Needless to say, once you remove focus groups from the conventional physical environment there needs to be considerable differences in the design, and despite the growing sophistication of Internet technologies, focus groups in a virtual environment are still a relative novelty. As with any form of virtual communication, the loss of non verbal clues creates a challenge, with the use of probes being particularly problematic as silence has different connotations.

Advantages are that people do not have to travel to a particular location, and those who are shy may have a greater degree of confidence. There is the very real plus that data is automatically recorded.

Care needs to be taken to create a genuine "virtual space", which should have its own design, make people feel at home and be dedicated, so that it can be free of other distractions.

The following three articles, though none of them very up-to-date, discuss virtual focus groups.

"Focus groups in cyberspace: using the Internet for qualitative research" (Henrietta O'Connor and Clare Madge, Qualitative Market Research: An International Journal, Vol. 6 No. 2)

"Designing and conducting virtual focus groups" (Casey Sweet, Qualitative Market Research: An International Journal, Vol. 4 No. 3)

"On-line focus groups: conceptual issues and a research tool" (Mitzi Montoya-Weiss et al., European Journal of Marketing, Vol. 32 No. 7/8)

Recording

An important consideration is, how will you record the data? There are various ways:

  • Relying on memory.
  • Taking notes, in which case you will need a second facilitator who sits next to you, as you will be too tied up with moderating the group to take notes as well.
  • Tape recording. This is probably the best way, but you should remember the length of time it takes to transcribe the results. You should also have a good quality tape recorder with a multidirectional microphone placed on the table, and a good quality tape close to the recorder (trying to transcribe from a poor quality tape is a very frustrating experience). You should also ask permission before you record, and check that the recorder is functioning before you start.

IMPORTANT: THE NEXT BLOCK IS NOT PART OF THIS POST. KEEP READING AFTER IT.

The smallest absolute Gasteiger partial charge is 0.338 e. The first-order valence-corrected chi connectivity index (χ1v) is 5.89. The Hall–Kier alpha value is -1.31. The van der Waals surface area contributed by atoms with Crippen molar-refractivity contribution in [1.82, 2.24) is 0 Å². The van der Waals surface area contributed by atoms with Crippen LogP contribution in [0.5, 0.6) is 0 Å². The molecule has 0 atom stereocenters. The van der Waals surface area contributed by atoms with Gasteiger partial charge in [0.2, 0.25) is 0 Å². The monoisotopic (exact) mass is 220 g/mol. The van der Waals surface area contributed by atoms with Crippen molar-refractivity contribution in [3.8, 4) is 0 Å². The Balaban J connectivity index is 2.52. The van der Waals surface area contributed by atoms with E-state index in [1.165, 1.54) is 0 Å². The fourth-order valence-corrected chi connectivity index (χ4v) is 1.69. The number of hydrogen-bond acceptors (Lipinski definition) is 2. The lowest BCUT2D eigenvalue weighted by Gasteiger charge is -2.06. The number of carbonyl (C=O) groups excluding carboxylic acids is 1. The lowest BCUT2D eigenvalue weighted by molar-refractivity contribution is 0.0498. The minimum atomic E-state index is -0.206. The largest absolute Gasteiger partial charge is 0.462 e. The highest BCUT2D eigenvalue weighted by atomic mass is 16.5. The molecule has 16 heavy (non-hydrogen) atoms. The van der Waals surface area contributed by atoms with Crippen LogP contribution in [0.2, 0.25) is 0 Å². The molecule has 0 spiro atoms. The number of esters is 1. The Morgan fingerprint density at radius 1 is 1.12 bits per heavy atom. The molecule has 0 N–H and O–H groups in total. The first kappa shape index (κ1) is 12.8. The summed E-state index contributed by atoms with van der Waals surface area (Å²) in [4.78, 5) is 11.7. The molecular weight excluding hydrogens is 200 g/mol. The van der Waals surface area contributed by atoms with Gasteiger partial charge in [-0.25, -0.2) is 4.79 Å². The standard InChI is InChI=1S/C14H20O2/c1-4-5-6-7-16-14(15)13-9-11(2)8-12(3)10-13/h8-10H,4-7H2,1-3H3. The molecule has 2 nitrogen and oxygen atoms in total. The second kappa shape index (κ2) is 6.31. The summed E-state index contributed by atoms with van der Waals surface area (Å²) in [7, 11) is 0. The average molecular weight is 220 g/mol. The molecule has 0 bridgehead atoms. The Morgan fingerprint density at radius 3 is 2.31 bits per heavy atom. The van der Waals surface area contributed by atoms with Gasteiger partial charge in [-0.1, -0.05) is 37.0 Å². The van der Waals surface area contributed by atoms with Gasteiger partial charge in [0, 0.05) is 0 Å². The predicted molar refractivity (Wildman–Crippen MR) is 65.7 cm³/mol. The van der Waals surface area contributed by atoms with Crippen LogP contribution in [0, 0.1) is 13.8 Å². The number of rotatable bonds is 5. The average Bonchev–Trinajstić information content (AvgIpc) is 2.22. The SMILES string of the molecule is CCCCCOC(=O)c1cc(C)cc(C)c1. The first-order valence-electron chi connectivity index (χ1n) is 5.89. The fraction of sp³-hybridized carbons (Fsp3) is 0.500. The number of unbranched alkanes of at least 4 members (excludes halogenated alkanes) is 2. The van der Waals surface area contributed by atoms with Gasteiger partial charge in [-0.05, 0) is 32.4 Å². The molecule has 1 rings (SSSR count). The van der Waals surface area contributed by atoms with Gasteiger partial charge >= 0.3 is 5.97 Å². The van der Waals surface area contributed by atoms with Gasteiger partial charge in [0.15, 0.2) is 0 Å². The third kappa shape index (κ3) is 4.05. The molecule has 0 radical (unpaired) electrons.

• Video recording. The advantage here is that you can record body language as well as verbal data, but it's very intrusive and you will definitely need permission.

Analysis

The level of sophistication of analysis may vary – you may feel that a full-scale content analysis (which we shall deal with as a separate topic) is called for, or it may be sufficient to do a more "informal" analysis of the themes.

Whichever method you choose, it is advisable to listen to the tape recording or look at your notes, and analyse the main themes and sub-themes, as well as the participants' characteristics. You need to think about how you are going to substantiate your findings: what is the real evidence? Are there particular characteristics of the participants which might affect the data? Are there any particularly strong statements? Does a consensus emerge?

Having done this, you can then summarize in a series of statements expressing the main themes.

Most of your data will be in the form of text; if you use numerical analysis it should be to give an impression, for example a certain percentage felt... It is not usual to subject the findings of focus group research to statistical tests, although recently analytic methods for qualitative data have become more sophisticated.

When you write your report, you should organize according to major themes, noting any significant differences between groups but not writing individually on each group. More detailed analysis should go in an Appendix.

In "Workplace health concerns: a focus group study" (Journal of Management in Medicine, Vol. 13 No. 2), Annette M. Jinks and Ruth Daniels describe how they analysed their data using content analysis and "meaning units" or words or phrases that characterized categories.

"Recruiting and retaining scarce information technology talent: a focus group study" (Diane Lockwood and Al Ansari, Industrial Management & Data Systems, Vol. 99 No. 6) provides an example of reporting the findings of focus groups.

"Using an ANN-approach for analyzing focus groups" (Marcus Schmidt, Qualitative Market Research: An International Journal, Vol. 4 No. 2) describes a quantitative approach to analysis of focus group data.